Florida-​​bound Lindsay Weigel and David Barra will spend a lot of time in the sun over spring break next week, but they’re not heading south for the tan.

Instead, they will be removing inva­sive plant species, cleaning up trash in Bis­cayne National Park, and keeping their dis­tance from unwel­come Burmese pythons in the sub­trop­ical wilder­ness of the Everglades.

Weigel and Barra, third-​​year health sci­ences and biology majors, respec­tively, are leaders on one of the Alter­na­tive Spring Break program’s 15 ser­vice projects—10 domestic and five inter­na­tional. For 180 North­eastern vol­un­teers, the annual pro­gram pro­vides a chance to spend a week in loca­tions across the nation and around the world addressing impor­tant social issues and exploring the cul­ture and his­tory of these communities.

Each com­mu­nity partner pro­vides such unique, inten­sive, and trans­for­ma­tive ser­vice expe­ri­ences that we always attract a great mix­ture of new and returning stu­dents,” said Kristen Doggett, director of the Center of Com­mu­nity Ser­vice, which runs the ASB program.

This year’s projects include camping at the Grand Canyon to com­plete projects aimed at ensuring the nat­ural landmark’s longevity; tending to ani­mals in need at a sanc­tuary in Utah; improving low-​​income homes in Louisiana; tutoring orphaned chil­dren in the Dominican Republic; learning about social jus­tice issues first­hand at the U.S.-Mexico border; and helping to pre­serve the rain­forest in Puerto Rico.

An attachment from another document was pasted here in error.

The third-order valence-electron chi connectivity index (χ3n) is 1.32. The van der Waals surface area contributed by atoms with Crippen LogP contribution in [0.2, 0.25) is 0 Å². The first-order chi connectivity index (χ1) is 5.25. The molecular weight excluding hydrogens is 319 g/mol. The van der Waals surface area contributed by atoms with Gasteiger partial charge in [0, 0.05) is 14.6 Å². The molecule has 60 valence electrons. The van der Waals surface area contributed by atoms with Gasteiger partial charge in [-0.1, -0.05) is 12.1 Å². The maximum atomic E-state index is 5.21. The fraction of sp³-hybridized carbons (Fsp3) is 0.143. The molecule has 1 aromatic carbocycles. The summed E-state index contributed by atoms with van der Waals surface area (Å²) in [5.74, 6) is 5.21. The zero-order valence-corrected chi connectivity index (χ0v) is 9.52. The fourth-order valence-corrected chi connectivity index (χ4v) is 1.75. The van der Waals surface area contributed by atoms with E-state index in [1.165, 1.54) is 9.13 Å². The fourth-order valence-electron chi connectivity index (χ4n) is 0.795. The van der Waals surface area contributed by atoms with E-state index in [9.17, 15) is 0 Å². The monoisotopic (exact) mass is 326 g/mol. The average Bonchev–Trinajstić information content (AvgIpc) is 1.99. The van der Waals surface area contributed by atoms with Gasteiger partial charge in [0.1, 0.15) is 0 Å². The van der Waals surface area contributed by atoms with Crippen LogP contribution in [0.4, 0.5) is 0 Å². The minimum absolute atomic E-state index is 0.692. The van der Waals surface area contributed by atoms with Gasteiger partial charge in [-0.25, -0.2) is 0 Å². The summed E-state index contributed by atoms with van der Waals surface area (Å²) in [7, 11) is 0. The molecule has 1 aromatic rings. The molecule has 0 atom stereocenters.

Northeastern’s ASB pro­gram has expe­ri­enced tremen­dous growth since its incep­tion in 2003, when it offered only one project. Over the last decade, the pro­gram has devel­oped many new rela­tion­ships with com­mu­ni­ties and orga­ni­za­tions around the globe, including Tan­dana Foun­da­tion in Ecuador, where stu­dents return year after year. Others, like its rela­tion­ship with the Sloth Sanc­tuary in Costa Rica, are new this year.

And the stu­dents keep coming back for more.

It’s rewarding each year to find out how many stu­dents’ expe­ri­ences were so mean­ingful that they have returned to become a trip leader in order to ensure their peers expe­ri­ences are equally pow­erful,” Doggett said.

Each project is spear­headed by two stu­dent leaders, like Wiegel and Barra, who have under­gone rig­orous training to lead their group of 10 vol­un­teers. The leaders plan the project, coor­di­nate with site hosts, arrange pre­trip meet­ings, and facil­i­tate group bonding ahead of the year­long program’s cul­mi­na­tion on spring break.

This year marks the first for Barra both as an ASB par­tic­i­pant and a trip leader.

It has a spe­cial meaning to me because I believe spending your spring break vol­un­teering says a lot about you as a person—that you’re open to trying new expe­ri­ences, seeing what else is out there in the world, get­ting out of your com­fort zone, and making an impact in a com­mu­nity other than your own,” he said.

Check back after spring break to learn more about ASB through the Ever­glades expe­ri­ence. Casey Bayer will be vol­un­teering with Lindsay and David as the group’s uni­ver­sity rep­re­sen­ta­tive and as an “embedded” reporter of sorts for news@Northeastern.